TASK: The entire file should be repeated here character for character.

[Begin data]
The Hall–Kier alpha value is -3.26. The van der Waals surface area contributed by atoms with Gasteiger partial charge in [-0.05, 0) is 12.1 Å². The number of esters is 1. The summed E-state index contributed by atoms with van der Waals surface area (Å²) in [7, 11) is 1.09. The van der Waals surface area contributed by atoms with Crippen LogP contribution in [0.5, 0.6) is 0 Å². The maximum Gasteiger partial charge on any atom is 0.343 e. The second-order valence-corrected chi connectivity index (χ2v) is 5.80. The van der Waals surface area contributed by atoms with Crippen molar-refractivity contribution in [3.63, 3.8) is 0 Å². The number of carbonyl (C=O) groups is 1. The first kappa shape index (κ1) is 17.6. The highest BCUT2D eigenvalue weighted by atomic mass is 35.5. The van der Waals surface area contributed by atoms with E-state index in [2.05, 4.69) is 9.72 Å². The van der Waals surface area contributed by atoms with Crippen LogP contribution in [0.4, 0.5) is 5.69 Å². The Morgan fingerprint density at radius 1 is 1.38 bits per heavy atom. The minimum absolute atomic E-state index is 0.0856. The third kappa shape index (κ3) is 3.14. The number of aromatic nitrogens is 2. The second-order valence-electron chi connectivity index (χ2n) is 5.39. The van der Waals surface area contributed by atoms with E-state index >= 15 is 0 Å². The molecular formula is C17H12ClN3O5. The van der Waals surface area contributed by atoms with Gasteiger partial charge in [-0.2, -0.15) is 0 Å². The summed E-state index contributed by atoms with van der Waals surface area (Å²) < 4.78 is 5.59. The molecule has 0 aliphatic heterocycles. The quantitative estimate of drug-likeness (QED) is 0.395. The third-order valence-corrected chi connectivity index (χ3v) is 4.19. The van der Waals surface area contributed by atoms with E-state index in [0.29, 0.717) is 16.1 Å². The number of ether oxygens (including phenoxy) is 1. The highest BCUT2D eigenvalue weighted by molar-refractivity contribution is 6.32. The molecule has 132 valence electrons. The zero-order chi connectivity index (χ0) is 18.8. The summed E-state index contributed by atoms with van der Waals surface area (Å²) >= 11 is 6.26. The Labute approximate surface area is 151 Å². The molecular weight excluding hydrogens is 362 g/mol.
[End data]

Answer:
The Hall–Kier alpha value is -3.26. The van der Waals surface area contributed by atoms with Gasteiger partial charge in [-0.05, 0) is 12.1 Å². The number of esters is 1. The summed E-state index contributed by atoms with van der Waals surface area (Å²) in [7, 11) is 1.09. The van der Waals surface area contributed by atoms with Crippen LogP contribution in [0.5, 0.6) is 0 Å². The maximum Gasteiger partial charge on any atom is 0.343 e. The second-order valence-corrected chi connectivity index (χ2v) is 5.80. The van der Waals surface area contributed by atoms with Crippen molar-refractivity contribution in [3.63, 3.8) is 0 Å². The number of carbonyl (C=O) groups is 1. The first kappa shape index (κ1) is 17.6. The highest BCUT2D eigenvalue weighted by atomic mass is 35.5. The van der Waals surface area contributed by atoms with E-state index in [2.05, 4.69) is 9.72 Å². The van der Waals surface area contributed by atoms with Crippen LogP contribution in [0.4, 0.5) is 5.69 Å². The Morgan fingerprint density at radius 1 is 1.38 bits per heavy atom. The minimum absolute atomic E-state index is 0.0856. The third kappa shape index (κ3) is 3.14. The number of aromatic nitrogens is 2. The second-order valence-electron chi connectivity index (χ2n) is 5.39. The van der Waals surface area contributed by atoms with E-state index >= 15 is 0 Å². The molecular formula is C17H12ClN3O5. The van der Waals surface area contributed by atoms with Gasteiger partial charge in [-0.2, -0.15) is 0 Å². The summed E-state index contributed by atoms with van der Waals surface area (Å²) < 4.78 is 5.59. The molecule has 0 aliphatic heterocycles. The quantitative estimate of drug-likeness (QED) is 0.395. The third-order valence-corrected chi connectivity index (χ3v) is 4.19. The van der Waals surface area contributed by atoms with E-state index in [0.29, 0.717) is 16.1 Å². The number of ether oxygens (including phenoxy) is 1. The highest BCUT2D eigenvalue weighted by molar-refractivity contribution is 6.32. The molecule has 132 valence electrons. The zero-order chi connectivity index (χ0) is 18.8. The summed E-state index contributed by atoms with van der Waals surface area (Å²) >= 11 is 6.26. The Labute approximate surface area is 151 Å². The molecular weight excluding hydrogens is 362 g/mol.